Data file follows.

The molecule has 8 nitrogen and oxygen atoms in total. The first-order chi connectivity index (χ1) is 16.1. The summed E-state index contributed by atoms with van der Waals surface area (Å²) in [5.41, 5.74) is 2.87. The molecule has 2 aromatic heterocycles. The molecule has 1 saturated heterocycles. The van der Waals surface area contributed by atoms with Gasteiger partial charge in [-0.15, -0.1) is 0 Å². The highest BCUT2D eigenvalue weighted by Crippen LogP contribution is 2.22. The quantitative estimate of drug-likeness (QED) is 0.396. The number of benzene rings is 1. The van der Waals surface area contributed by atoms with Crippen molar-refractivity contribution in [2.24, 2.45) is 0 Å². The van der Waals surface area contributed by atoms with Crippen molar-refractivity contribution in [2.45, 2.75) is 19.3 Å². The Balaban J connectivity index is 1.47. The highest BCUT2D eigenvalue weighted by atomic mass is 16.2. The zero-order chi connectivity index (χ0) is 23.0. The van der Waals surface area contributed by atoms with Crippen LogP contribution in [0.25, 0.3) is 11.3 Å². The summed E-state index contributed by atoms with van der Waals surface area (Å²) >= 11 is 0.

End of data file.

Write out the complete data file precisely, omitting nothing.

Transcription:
The molecule has 8 nitrogen and oxygen atoms in total. The first-order chi connectivity index (χ1) is 16.1. The summed E-state index contributed by atoms with van der Waals surface area (Å²) in [5.41, 5.74) is 2.87. The molecule has 2 aromatic heterocycles. The molecule has 1 saturated heterocycles. The van der Waals surface area contributed by atoms with Gasteiger partial charge in [-0.15, -0.1) is 0 Å². The highest BCUT2D eigenvalue weighted by Crippen LogP contribution is 2.22. The quantitative estimate of drug-likeness (QED) is 0.396. The number of benzene rings is 1. The van der Waals surface area contributed by atoms with Crippen molar-refractivity contribution in [2.24, 2.45) is 0 Å². The van der Waals surface area contributed by atoms with Crippen molar-refractivity contribution in [2.45, 2.75) is 19.3 Å². The Balaban J connectivity index is 1.47. The highest BCUT2D eigenvalue weighted by atomic mass is 16.2. The zero-order chi connectivity index (χ0) is 23.0. The van der Waals surface area contributed by atoms with Crippen LogP contribution in [0.25, 0.3) is 11.3 Å². The summed E-state index contributed by atoms with van der Waals surface area (Å²) >= 11 is 0.